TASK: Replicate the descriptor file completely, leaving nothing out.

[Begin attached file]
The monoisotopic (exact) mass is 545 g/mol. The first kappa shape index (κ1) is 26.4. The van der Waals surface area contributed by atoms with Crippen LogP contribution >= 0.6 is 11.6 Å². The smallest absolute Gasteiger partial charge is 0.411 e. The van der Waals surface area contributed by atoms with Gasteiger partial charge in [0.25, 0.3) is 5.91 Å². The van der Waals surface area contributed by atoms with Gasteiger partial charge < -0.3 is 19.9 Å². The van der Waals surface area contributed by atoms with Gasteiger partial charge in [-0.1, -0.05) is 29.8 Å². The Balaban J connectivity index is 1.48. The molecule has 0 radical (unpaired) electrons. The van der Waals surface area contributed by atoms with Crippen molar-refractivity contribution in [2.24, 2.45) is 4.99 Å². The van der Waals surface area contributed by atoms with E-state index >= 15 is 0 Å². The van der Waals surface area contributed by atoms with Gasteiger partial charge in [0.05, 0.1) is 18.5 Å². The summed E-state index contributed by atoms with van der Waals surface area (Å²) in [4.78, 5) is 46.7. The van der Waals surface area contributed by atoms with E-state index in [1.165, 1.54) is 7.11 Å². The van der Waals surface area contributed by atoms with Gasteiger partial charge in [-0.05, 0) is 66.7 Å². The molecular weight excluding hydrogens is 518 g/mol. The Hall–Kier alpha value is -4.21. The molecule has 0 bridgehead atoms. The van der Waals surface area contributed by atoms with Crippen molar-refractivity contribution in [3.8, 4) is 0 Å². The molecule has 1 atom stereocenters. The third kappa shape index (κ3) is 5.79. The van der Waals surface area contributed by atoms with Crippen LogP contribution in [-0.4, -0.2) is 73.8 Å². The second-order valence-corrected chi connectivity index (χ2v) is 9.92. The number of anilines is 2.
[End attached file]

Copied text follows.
The monoisotopic (exact) mass is 545 g/mol. The first kappa shape index (κ1) is 26.4. The van der Waals surface area contributed by atoms with Crippen LogP contribution >= 0.6 is 11.6 Å². The smallest absolute Gasteiger partial charge is 0.411 e. The van der Waals surface area contributed by atoms with Gasteiger partial charge in [0.25, 0.3) is 5.91 Å². The van der Waals surface area contributed by atoms with Gasteiger partial charge < -0.3 is 19.9 Å². The van der Waals surface area contributed by atoms with Gasteiger partial charge in [-0.1, -0.05) is 29.8 Å². The Balaban J connectivity index is 1.48. The molecule has 0 radical (unpaired) electrons. The van der Waals surface area contributed by atoms with Crippen molar-refractivity contribution in [2.24, 2.45) is 4.99 Å². The van der Waals surface area contributed by atoms with E-state index >= 15 is 0 Å². The van der Waals surface area contributed by atoms with Gasteiger partial charge in [0.05, 0.1) is 18.5 Å². The summed E-state index contributed by atoms with van der Waals surface area (Å²) in [4.78, 5) is 46.7. The van der Waals surface area contributed by atoms with E-state index in [1.165, 1.54) is 7.11 Å². The van der Waals surface area contributed by atoms with Gasteiger partial charge in [-0.05, 0) is 66.7 Å². The molecular weight excluding hydrogens is 518 g/mol. The Hall–Kier alpha value is -4.21. The molecule has 0 bridgehead atoms. The van der Waals surface area contributed by atoms with Crippen molar-refractivity contribution in [3.8, 4) is 0 Å². The molecule has 1 atom stereocenters. The third kappa shape index (κ3) is 5.79. The van der Waals surface area contributed by atoms with Crippen LogP contribution in [-0.4, -0.2) is 73.8 Å². The second-order valence-corrected chi connectivity index (χ2v) is 9.92. The number of anilines is 2.